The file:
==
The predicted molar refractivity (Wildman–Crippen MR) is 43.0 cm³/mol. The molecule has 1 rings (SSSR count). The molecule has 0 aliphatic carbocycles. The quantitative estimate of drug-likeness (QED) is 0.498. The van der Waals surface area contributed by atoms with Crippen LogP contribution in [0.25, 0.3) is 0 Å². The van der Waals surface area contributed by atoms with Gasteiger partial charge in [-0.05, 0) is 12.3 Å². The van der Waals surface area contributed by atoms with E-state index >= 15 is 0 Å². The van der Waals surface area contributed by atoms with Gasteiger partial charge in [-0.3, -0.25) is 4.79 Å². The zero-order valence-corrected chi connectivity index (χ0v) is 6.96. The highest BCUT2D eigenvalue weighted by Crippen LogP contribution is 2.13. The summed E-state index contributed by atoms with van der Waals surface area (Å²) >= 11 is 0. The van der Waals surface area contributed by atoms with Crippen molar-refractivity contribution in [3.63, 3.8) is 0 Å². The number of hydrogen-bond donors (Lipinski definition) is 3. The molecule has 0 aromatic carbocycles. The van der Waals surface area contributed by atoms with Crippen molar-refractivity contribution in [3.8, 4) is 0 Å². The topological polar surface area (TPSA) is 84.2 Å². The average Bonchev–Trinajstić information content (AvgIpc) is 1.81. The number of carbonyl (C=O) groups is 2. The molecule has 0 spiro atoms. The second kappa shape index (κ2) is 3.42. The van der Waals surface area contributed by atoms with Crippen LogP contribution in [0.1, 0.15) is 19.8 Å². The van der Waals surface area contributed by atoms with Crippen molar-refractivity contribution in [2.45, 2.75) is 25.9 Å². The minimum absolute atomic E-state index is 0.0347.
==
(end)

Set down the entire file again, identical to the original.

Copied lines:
The predicted molar refractivity (Wildman–Crippen MR) is 43.0 cm³/mol. The molecule has 1 rings (SSSR count). The molecule has 0 aliphatic carbocycles. The quantitative estimate of drug-likeness (QED) is 0.498. The van der Waals surface area contributed by atoms with Crippen LogP contribution in [0.25, 0.3) is 0 Å². The van der Waals surface area contributed by atoms with Gasteiger partial charge in [-0.05, 0) is 12.3 Å². The van der Waals surface area contributed by atoms with E-state index >= 15 is 0 Å². The van der Waals surface area contributed by atoms with Gasteiger partial charge in [-0.3, -0.25) is 4.79 Å². The zero-order valence-corrected chi connectivity index (χ0v) is 6.96. The highest BCUT2D eigenvalue weighted by Crippen LogP contribution is 2.13. The summed E-state index contributed by atoms with van der Waals surface area (Å²) >= 11 is 0. The van der Waals surface area contributed by atoms with Crippen molar-refractivity contribution in [3.63, 3.8) is 0 Å². The number of hydrogen-bond donors (Lipinski definition) is 3. The molecule has 0 aromatic carbocycles. The van der Waals surface area contributed by atoms with Crippen molar-refractivity contribution in [3.8, 4) is 0 Å². The topological polar surface area (TPSA) is 84.2 Å². The average Bonchev–Trinajstić information content (AvgIpc) is 1.81. The number of carbonyl (C=O) groups is 2. The molecule has 0 spiro atoms. The second kappa shape index (κ2) is 3.42. The van der Waals surface area contributed by atoms with Crippen LogP contribution in [0.1, 0.15) is 19.8 Å². The van der Waals surface area contributed by atoms with Crippen molar-refractivity contribution in [2.45, 2.75) is 25.9 Å². The minimum absolute atomic E-state index is 0.0347.